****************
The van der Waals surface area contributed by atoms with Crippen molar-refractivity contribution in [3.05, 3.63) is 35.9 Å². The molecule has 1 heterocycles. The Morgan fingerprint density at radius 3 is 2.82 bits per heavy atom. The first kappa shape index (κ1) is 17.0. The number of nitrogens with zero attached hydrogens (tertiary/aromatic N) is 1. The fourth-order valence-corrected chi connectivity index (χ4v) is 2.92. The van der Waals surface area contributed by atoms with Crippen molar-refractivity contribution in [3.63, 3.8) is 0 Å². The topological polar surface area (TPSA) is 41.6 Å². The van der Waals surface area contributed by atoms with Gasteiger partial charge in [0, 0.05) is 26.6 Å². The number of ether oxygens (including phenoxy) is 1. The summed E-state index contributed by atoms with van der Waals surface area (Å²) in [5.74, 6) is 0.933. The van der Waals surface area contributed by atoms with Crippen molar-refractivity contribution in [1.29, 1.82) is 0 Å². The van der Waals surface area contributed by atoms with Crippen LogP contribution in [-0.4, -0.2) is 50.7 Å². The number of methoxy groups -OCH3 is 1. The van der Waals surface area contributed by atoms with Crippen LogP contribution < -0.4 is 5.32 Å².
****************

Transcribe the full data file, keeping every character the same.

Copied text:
The van der Waals surface area contributed by atoms with Crippen molar-refractivity contribution in [3.05, 3.63) is 35.9 Å². The molecule has 1 heterocycles. The Morgan fingerprint density at radius 3 is 2.82 bits per heavy atom. The first kappa shape index (κ1) is 17.0. The number of nitrogens with zero attached hydrogens (tertiary/aromatic N) is 1. The fourth-order valence-corrected chi connectivity index (χ4v) is 2.92. The van der Waals surface area contributed by atoms with Crippen molar-refractivity contribution in [3.63, 3.8) is 0 Å². The topological polar surface area (TPSA) is 41.6 Å². The van der Waals surface area contributed by atoms with Gasteiger partial charge in [0, 0.05) is 26.6 Å². The number of ether oxygens (including phenoxy) is 1. The summed E-state index contributed by atoms with van der Waals surface area (Å²) in [5.74, 6) is 0.933. The van der Waals surface area contributed by atoms with Crippen molar-refractivity contribution in [1.29, 1.82) is 0 Å². The van der Waals surface area contributed by atoms with Crippen LogP contribution in [-0.4, -0.2) is 50.7 Å². The number of methoxy groups -OCH3 is 1. The van der Waals surface area contributed by atoms with Crippen LogP contribution < -0.4 is 5.32 Å².